Are you fascinated by the possibilities of machine learning systems and is it important to you that these technologies are used fairly? As a PhD Candidate, your research aims to answer the question how information retrieval systems based on machine learning can be used in a non-discriminatory and fair way. Information retrieval and recommender systems based on machine learning can be used to make decisions about people. Government agencies can use such systems to detect welfare fraud, insurers can use them to predict risks and to set insurance premiums, and companies can use them to select the best people from a list job applicants. Such systems can lead to more efficiency, and could improve our society in many ways.
Google has announced a new redesign of its search tools, making it more visual and adding in extra contextual information about its results. At its Search On event, the web giant also announced new features for Google Chrome and its Google Lens artificially-intelligent photo software. The main aesthetic change are visually browsable results, "for searches where you need inspiration" such as "pour painting ideas", Google says, which will surface a series of pictures at the top of search results without having to navigate to the Images tab. It will also bring in more contextual information, rolled out over the coming months, with a new'Things to know" section that includes "different dimensions people typically search for". For those searching how to paint with acrylics, for example, underneath the top result will be a series of drop-down results that include a step-by-step guide, tips, or style options.
Search engine optimization is the process of driving traffic to a website through organic search results. This means that people are finding your content organically in search engines like Google, Yahoo, and Bing. Given that Google owns both YouTube and Gmail, it's no surprise that videos and emails are two big ways to rank for SEO. This comprehensive SEO guide will walk you through all the best tips to optimize your content for SEO. You'll learn how to build links, use keywords effectively, write engaging copy, create video content that attracts viewers, and more!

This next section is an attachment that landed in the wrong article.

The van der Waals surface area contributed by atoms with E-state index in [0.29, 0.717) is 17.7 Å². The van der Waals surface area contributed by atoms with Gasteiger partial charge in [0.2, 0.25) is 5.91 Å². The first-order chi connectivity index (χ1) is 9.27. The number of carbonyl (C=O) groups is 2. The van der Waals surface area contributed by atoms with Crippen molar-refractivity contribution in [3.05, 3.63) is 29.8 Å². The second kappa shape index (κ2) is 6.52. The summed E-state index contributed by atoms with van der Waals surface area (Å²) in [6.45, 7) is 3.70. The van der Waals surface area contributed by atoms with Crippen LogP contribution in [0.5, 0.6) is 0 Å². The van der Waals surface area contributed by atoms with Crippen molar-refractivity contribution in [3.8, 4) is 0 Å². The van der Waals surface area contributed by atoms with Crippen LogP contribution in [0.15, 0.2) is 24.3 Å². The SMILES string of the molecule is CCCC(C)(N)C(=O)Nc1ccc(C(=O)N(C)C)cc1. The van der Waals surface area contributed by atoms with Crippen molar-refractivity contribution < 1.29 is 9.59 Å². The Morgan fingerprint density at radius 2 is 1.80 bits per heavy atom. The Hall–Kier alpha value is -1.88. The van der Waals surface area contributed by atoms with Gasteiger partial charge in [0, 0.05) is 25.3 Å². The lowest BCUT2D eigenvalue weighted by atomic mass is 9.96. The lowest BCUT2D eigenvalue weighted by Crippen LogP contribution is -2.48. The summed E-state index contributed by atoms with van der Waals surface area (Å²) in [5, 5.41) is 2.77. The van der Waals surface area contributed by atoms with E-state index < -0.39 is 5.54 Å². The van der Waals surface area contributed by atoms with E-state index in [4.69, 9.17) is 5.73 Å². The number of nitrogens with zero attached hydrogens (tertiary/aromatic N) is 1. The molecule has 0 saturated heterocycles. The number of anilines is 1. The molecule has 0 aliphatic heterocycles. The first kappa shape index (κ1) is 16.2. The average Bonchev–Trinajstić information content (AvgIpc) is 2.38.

A new research collaboration between France and the UK casts doubt on growing industry confidence that synthetic data can resolve the privacy, quality and availability issues (among other issues) that threaten progress in the machine learning sector. Among several key points addressed, the authors assert that synthetic data modeled from real data retains enough of the genuine information as to provide no reliable protection from inference and membership attacks, which seek to deanonymize data and re-associate it with actual people. Furthermore, the individuals most at risk from such attacks, including those with critical medical conditions or high hospital bills (in the case of medical record anonymization) are, through the'outlier' nature of their condition, most likely to be re-identified by these techniques. 'Given access to a synthetic dataset, a strategic adversary can infer, with high confidence, the presence of a target record in the original data.' The paper also notes that differentially private synthetic data, which obscures the signature of individual records, does indeed protect individuals' privacy, but only by significantly crippling the usefulness of the information retrieval systems that use it.